# Calculating the weight of different sized humanoids

In my world, I have relatively robust humanoids as the focal human sub-species, and a number of other human subspecies that are more gracile in build. I wanted to work out roughly how much they would realistically weigh given their builds and heights.

In my research, I've used prehistoric humans as baselines. Neanderthals were shorter, but more robust than equivalent Sapiens. Homo floresiensis added in as an additional data point. These are the figures:

• Neanderthal average: 164cm tall (5'5"), 77kg
• Upper paleolithic Sapiens avg.: 179cm tall (5'9"), 67kg
• Late upper paleolithic Sapiens avg.: 166cm tall (5'4"), 62kg
• Floresiensis est.: 109cm tall (3'7"), 25kg

This works out to Neanderthals having 0.49kg/cm, Sapiens having 0.37kg/cm for both, and H. Floresiensis 0.23kg/cm. However, square-cube law being what it is, scaling these up to make, say, a 6-foot Neanderthal gives a weight of 89kg which is not too far from the expected weight for a real-life gracile Sapiens according to BMI calculators. Not very realistic.

Perhaps it's just been too long since I took a maths class, but I can't work out what sort of formula to use to be able to plug height and a 'robustness ratio' into to be able to get a realistic weight for scaling humanoids up and down.

Ideally, any calculation would be viable for calculating a realistic weight for anything from goblins up to giants. Another option for a successful answer would be a BMI chart that is scaled far enough to encompass goblins or giants.

A stellar answer would propose a method of calculation, and provide an example of it in practice that matches the figures for prehistoric humanoids above.

Edit: Played around a bit with the NHS BMI calculator.

Seems to be that Neanderthals had an average BMI of 28.6, Sapiens 20.9/22.4 respectively, and Floresiensis 21. Playing around with the calculator gave me a 6' Neanderthal as weighing 95kg with the same BMI, whereas a 6' late upper paleolithic human would weigh 75kg.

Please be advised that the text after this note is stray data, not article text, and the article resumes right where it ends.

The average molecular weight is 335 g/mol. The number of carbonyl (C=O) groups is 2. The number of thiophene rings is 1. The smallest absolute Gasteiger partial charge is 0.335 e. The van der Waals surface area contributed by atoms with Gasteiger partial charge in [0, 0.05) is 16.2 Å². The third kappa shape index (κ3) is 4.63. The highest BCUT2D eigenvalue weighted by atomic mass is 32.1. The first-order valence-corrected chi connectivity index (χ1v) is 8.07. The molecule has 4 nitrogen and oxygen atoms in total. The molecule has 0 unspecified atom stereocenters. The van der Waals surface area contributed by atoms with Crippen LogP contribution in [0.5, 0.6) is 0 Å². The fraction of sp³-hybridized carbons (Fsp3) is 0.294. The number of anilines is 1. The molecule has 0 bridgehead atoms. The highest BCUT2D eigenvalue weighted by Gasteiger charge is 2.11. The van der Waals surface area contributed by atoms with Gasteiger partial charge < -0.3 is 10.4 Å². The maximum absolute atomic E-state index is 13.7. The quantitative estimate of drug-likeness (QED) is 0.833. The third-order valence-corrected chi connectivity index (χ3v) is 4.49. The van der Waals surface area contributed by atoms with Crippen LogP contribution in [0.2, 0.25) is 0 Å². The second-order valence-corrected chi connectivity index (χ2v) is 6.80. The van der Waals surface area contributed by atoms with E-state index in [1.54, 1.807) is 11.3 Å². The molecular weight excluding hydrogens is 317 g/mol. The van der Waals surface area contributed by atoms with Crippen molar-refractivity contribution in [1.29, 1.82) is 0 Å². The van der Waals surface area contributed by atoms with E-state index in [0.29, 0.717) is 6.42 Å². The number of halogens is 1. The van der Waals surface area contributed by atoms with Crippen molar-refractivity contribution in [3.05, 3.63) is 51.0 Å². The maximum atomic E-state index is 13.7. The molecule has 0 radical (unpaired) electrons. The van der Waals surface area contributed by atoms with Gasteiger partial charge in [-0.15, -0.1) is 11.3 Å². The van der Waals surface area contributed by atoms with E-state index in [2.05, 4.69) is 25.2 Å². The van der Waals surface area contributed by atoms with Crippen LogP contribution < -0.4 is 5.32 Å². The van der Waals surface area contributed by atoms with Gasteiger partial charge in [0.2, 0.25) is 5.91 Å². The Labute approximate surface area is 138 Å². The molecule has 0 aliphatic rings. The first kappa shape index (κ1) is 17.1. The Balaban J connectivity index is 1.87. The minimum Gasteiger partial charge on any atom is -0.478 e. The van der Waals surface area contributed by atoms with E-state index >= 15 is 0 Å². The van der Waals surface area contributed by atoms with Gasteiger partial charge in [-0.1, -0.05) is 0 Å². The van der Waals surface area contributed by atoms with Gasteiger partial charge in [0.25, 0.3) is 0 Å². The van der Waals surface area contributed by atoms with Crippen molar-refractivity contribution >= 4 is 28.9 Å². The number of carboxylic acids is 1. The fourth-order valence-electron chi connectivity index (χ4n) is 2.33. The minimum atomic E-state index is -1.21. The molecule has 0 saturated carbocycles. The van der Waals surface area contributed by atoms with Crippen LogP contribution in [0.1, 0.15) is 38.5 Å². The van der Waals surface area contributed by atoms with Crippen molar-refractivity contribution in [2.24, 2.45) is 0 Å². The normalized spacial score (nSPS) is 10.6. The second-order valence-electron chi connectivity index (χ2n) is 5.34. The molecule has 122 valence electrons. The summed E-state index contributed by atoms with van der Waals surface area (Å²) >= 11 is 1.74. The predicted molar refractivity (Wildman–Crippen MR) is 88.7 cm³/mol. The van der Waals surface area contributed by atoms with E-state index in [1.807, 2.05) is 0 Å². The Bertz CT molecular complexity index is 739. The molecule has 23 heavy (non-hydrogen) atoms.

I believe this is relatively realistic for humanoids that do not differ too greatly in size to require physiological adaptations to large weight. However, it doesn't let you plug number in for 3m tall people so doesn't quite cut it. Could be useful for checking answers though.

• Why not just use individual modern humans, humans come in a wide variety of heights and builds, If the hominid is supposed ot have a human sized brain this will give you better measurements than any extinct hominids will. Humans already produce variation as strong as 272 cm - 57cm
– John
Commented Mar 21, 2019 at 13:47
• @John I had considered that, but it's surprisingly difficult to find information on the web of good enough quality to build a model for it. Oddly, there seems to be more information about average weight for a given height (and an assessment of relative robustness) for prehistoric hominins than for living humans. Part of the issue is that modern figures are very often for people in a modern lifestyle, which doesn't map very well to a subsistence lifestyle. I've started looking at modern hunter-gatherers like the Hadza which might help add another data point. Commented Mar 21, 2019 at 13:59